The most likely and dangerous contingency is a clash stemming from U.S. military operations within China's EEZ that provokes an armed Chinese response. The United States holds that nothing in the United Nations Convention on the Law of the Sea (UNCLOS) or state practice negates the right of military forces of all nations to conduct military activities in EEZs without coastal state notice or consent. China insists that reconnaissance activities undertaken without prior notification and without permission of the coastal state violate Chinese domestic law and international law. China routinely intercepts U.S. reconnaissance flights conducted in its EEZ and periodically does so in aggressive ways that increase the risk of an accident similar to the April 2001 collision of a U.S. EP-3 reconnaissance plane and a Chinese F-8 fighter jet near Hainan Island. A comparable maritime incident could be triggered by Chinese vessels harassing a U.S. Navy surveillance ship operating in its EEZ, such as occurred in the 2009 incidents involving the USNS Impeccable and the USNS Victorious. The large growth of Chinese submarines has also increased the danger of an incident, such as when a Chinese submarine collided with a U.S. destroyer's towed sonar array in June 2009. ... [Ed: Note that this was written before the December 2013 near collision discussed above].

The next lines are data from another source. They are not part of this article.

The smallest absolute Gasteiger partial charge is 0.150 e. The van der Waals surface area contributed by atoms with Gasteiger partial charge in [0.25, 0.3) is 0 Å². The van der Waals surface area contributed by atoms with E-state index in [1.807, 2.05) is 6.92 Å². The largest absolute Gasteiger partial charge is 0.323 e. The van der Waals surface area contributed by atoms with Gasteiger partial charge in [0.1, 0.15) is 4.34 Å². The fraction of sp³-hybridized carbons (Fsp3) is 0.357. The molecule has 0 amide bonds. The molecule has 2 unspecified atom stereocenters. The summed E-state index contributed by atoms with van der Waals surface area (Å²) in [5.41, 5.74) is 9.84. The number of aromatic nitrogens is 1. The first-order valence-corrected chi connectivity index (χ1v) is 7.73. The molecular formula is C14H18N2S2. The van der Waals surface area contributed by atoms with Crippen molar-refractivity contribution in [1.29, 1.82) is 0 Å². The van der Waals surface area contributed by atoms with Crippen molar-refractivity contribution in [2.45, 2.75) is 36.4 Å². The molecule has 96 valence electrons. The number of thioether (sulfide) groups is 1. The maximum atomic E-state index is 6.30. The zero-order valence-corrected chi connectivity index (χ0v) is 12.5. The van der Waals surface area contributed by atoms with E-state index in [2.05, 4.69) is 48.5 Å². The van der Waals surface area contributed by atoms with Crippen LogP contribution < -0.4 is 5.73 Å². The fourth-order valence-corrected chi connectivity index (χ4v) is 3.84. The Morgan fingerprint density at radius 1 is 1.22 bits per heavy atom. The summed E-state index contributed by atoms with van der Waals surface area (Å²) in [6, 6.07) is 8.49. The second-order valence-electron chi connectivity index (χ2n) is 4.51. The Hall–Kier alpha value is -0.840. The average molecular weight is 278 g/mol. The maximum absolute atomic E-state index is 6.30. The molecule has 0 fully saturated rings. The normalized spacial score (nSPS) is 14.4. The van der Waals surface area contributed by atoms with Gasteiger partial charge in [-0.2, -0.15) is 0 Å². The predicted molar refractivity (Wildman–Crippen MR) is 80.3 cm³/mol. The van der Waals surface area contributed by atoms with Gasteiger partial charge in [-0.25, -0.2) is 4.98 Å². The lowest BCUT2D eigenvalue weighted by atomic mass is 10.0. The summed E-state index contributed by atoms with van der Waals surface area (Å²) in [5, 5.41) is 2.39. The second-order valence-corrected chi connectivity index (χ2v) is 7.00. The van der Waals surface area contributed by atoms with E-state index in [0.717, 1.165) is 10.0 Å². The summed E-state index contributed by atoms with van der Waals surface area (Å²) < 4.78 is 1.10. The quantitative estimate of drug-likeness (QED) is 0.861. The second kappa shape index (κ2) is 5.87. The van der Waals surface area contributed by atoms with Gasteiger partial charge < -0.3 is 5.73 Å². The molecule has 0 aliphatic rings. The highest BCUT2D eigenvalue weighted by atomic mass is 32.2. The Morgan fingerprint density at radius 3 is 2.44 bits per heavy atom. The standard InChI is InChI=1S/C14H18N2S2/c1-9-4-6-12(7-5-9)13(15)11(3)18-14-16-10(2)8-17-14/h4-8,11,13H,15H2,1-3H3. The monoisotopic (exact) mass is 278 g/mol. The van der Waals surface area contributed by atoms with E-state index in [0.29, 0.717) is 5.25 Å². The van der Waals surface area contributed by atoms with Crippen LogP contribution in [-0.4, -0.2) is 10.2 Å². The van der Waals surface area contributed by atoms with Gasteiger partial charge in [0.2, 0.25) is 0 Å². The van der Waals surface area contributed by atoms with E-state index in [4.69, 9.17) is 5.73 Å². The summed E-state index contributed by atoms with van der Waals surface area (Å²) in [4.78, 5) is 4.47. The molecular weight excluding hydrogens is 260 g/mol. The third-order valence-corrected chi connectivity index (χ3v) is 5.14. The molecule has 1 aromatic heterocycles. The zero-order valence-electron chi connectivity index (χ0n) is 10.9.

A second contingency involves conflict between China and the Philippines over natural gas deposits, especially in the disputed area of Reed Bank, located eighty nautical miles from Palawan.  ...